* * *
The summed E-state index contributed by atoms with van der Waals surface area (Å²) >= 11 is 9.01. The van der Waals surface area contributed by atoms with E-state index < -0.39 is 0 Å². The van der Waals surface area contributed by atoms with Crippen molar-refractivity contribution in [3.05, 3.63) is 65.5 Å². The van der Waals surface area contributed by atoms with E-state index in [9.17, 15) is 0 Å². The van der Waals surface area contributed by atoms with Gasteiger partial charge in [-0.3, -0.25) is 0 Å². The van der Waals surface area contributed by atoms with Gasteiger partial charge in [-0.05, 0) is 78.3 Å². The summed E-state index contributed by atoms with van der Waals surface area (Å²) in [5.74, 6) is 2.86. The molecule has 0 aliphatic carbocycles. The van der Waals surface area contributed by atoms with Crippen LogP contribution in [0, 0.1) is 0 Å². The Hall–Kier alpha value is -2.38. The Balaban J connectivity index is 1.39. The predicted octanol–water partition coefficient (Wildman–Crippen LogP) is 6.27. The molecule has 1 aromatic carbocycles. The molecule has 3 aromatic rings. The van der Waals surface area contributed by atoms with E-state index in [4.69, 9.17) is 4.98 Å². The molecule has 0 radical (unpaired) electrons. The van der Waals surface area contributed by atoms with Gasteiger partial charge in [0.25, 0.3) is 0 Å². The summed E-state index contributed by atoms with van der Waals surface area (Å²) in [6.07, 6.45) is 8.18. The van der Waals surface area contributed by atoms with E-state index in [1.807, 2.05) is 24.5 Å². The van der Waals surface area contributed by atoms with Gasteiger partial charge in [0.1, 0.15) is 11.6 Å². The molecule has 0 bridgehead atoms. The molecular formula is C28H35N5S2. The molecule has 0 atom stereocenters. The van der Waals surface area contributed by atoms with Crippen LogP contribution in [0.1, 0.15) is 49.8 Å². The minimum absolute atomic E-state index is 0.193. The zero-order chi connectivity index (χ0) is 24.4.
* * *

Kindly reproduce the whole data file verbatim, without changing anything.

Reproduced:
The summed E-state index contributed by atoms with van der Waals surface area (Å²) >= 11 is 9.01. The van der Waals surface area contributed by atoms with E-state index < -0.39 is 0 Å². The van der Waals surface area contributed by atoms with Crippen molar-refractivity contribution in [3.05, 3.63) is 65.5 Å². The van der Waals surface area contributed by atoms with E-state index in [9.17, 15) is 0 Å². The van der Waals surface area contributed by atoms with Gasteiger partial charge in [-0.3, -0.25) is 0 Å². The van der Waals surface area contributed by atoms with Gasteiger partial charge in [-0.05, 0) is 78.3 Å². The summed E-state index contributed by atoms with van der Waals surface area (Å²) in [5.74, 6) is 2.86. The molecule has 0 aliphatic carbocycles. The van der Waals surface area contributed by atoms with Crippen LogP contribution in [0, 0.1) is 0 Å². The Hall–Kier alpha value is -2.38. The Balaban J connectivity index is 1.39. The predicted octanol–water partition coefficient (Wildman–Crippen LogP) is 6.27. The molecule has 1 aromatic carbocycles. The molecule has 3 aromatic rings. The van der Waals surface area contributed by atoms with E-state index in [4.69, 9.17) is 4.98 Å². The molecule has 0 radical (unpaired) electrons. The van der Waals surface area contributed by atoms with Gasteiger partial charge in [0.25, 0.3) is 0 Å². The summed E-state index contributed by atoms with van der Waals surface area (Å²) in [6.07, 6.45) is 8.18. The van der Waals surface area contributed by atoms with E-state index in [1.807, 2.05) is 24.5 Å². The van der Waals surface area contributed by atoms with Gasteiger partial charge in [0.1, 0.15) is 11.6 Å². The molecule has 0 bridgehead atoms. The molecular formula is C28H35N5S2. The molecule has 0 atom stereocenters. The van der Waals surface area contributed by atoms with Crippen LogP contribution in [0.1, 0.15) is 49.8 Å². The minimum absolute atomic E-state index is 0.193. The zero-order chi connectivity index (χ0) is 24.4.